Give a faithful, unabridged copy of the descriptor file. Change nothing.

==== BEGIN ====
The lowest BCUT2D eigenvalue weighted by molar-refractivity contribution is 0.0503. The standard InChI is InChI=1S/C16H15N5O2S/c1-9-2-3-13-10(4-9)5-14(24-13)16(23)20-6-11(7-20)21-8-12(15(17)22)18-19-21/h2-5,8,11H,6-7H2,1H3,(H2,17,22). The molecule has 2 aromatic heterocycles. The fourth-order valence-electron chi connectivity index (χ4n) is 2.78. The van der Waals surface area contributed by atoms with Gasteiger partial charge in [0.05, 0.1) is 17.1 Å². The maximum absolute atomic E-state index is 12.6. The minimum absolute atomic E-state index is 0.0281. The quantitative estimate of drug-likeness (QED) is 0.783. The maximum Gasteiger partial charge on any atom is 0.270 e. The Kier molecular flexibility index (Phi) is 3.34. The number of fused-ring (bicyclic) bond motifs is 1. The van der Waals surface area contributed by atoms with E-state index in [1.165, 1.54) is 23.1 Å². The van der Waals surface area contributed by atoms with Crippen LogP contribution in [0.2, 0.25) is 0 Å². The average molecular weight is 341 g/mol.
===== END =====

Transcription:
The lowest BCUT2D eigenvalue weighted by molar-refractivity contribution is 0.0503. The standard InChI is InChI=1S/C16H15N5O2S/c1-9-2-3-13-10(4-9)5-14(24-13)16(23)20-6-11(7-20)21-8-12(15(17)22)18-19-21/h2-5,8,11H,6-7H2,1H3,(H2,17,22). The molecule has 2 aromatic heterocycles. The fourth-order valence-electron chi connectivity index (χ4n) is 2.78. The van der Waals surface area contributed by atoms with Gasteiger partial charge in [0.05, 0.1) is 17.1 Å². The maximum absolute atomic E-state index is 12.6. The minimum absolute atomic E-state index is 0.0281. The quantitative estimate of drug-likeness (QED) is 0.783. The maximum Gasteiger partial charge on any atom is 0.270 e. The Kier molecular flexibility index (Phi) is 3.34. The number of fused-ring (bicyclic) bond motifs is 1. The van der Waals surface area contributed by atoms with E-state index in [1.165, 1.54) is 23.1 Å². The van der Waals surface area contributed by atoms with Crippen LogP contribution in [0.2, 0.25) is 0 Å². The average molecular weight is 341 g/mol.